By BENJAMIN ZACK/Standard-Examiner staff

Stephanie Bryant graduated The Ruth House in August after she spent several years self-medicated with drugs for mental health issues. 

Standard-Examiner photographer Benjamin Zack documented Stephanie's stay in The Ruth House over the course of several months. The following are just some of the many images he captured, accompanied by audio clips from Stephanie discussing her life. 

Click the grey text to listen to Tiffany describe how she became addict to the "wonder drug:" methamphetamine. 

“My brothers used drugs, so in my house there were drugs. So I watched them and they would clean, and they had energy. I’d been depressed and stuff, so I wanted to clean and I wanted to be up and doing things like that. And so I tried it, tried methamphetamines. And at first it was like the wonder drug. You know, I was cleaning. I was happy. And that’s where it started. I didn’t know I was bi polar then.”

Stephanie Bryant vacuums after closing at Hub City Coffee on May 7, 2017. The coffee shop is owned by the same organizations that run the Ruth House and Bryant occasionally volunteers there. Bryant, who has several physical and mental ailments, came to the Ruth House after more than decade of self-medicating with methamphetamine.
Roommates Stephanie Bryant, right, and Tiffany Bills embrace while taking a smoke break on the front porch of the Ruth House on April 19, 2017. Bryant and Bills moved into the Ruth House around the same time after they both got out of jail where they were serving drug-related sentences.
Stephanie Bryant sits with her roommates during a Sunday morning service at The Genesis Project church on Aug. 27, 2017. Bryant says she has agoraphobia and would often hide away and turn to meth when she was having problems. "I've grown strong," said Bryant. "I know how to reach out now."
Stephanie Bryant embraces recovery pastor Jay Salas during her Ruth House graduation ceremony at The Genesis Project on Aug. 27, 2017. Since being at the Ruth House, Bryant says she has found the means to maintain her medication and therapy in order to stay healthy.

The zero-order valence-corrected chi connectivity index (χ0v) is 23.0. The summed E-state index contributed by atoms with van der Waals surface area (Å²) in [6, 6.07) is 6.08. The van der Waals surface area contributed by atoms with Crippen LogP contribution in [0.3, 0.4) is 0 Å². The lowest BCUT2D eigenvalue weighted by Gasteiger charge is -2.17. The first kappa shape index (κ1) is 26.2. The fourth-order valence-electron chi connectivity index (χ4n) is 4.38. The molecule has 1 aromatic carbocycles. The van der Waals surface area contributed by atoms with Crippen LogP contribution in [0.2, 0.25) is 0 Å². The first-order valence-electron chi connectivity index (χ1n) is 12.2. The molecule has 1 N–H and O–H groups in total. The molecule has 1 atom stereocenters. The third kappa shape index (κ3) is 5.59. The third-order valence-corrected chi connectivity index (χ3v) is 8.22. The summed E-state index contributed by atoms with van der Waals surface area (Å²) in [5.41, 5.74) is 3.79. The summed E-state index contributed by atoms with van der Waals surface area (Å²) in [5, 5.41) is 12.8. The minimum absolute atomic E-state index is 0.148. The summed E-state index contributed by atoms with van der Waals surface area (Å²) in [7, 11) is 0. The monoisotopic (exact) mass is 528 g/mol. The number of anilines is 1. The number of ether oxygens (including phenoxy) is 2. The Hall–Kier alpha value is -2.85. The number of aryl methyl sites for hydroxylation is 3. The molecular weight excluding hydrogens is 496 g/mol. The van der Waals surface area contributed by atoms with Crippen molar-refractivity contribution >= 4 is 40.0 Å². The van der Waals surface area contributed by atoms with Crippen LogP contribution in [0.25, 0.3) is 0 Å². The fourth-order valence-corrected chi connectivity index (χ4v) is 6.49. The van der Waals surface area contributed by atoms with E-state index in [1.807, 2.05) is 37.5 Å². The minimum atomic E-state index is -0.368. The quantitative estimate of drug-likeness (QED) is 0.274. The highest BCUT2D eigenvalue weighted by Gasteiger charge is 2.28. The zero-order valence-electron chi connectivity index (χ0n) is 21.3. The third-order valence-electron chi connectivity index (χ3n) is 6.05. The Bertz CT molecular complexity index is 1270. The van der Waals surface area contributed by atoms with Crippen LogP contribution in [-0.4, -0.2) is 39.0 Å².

Stephanie's son is also an addict who is in prison. Listen as she talks about her relationship with him.

“He’s proud of me. In prison, you can get drugs too. He said, ‘Mom, I’m sober too and I’ve had plenty of opportunities.’ And I’m like, I’m so proud of you. My mom goes to visit him, but I can’t visit him because I’m a felon. I might not get to see him.”

On her last day at the Ruth House, Stephanie Bryant holds onto her necklace while looking out the front door and waiting for her ride. Bryant's necklace, which she fidgets with when nervous, features a small butterfly-shaped case containing her brother's ashes. Bryant was able to get off of meth once before, but began using again when her brother, Gary, died in her arms.
Before leaving the Ruth House, Stephanie Bryant hung a drawing of Jesus on the living room wall. Bryant said she received the drawing around five years earlier and kept it close through multiple moves, but she felt inspired to leave it at the Ruth House.

Stephanie says she didn't have to go to the Ruth House, but felt it was necessary to stay on track with her sobriety. Listen to the lessons she learned during her stay at the house:

“I really felt that maybe this could change my life. I knew that if I made it past the first three weeks of being out of jail, that there was a chance for me.”

Stephanie Bryant leaves the Ruth House with a suitcase full of personal belongings as she moves out on Sept. 1, 2017. After graduating from the Ruth House, Bryant moved in with family in Draper. "I'm not going to put myself on a pedestal and be like 'I'm totally fixed,'" said Bryant, "but I know that I got the tools I need from the Ruth House."


Listen to more stories from the women of The Ruth House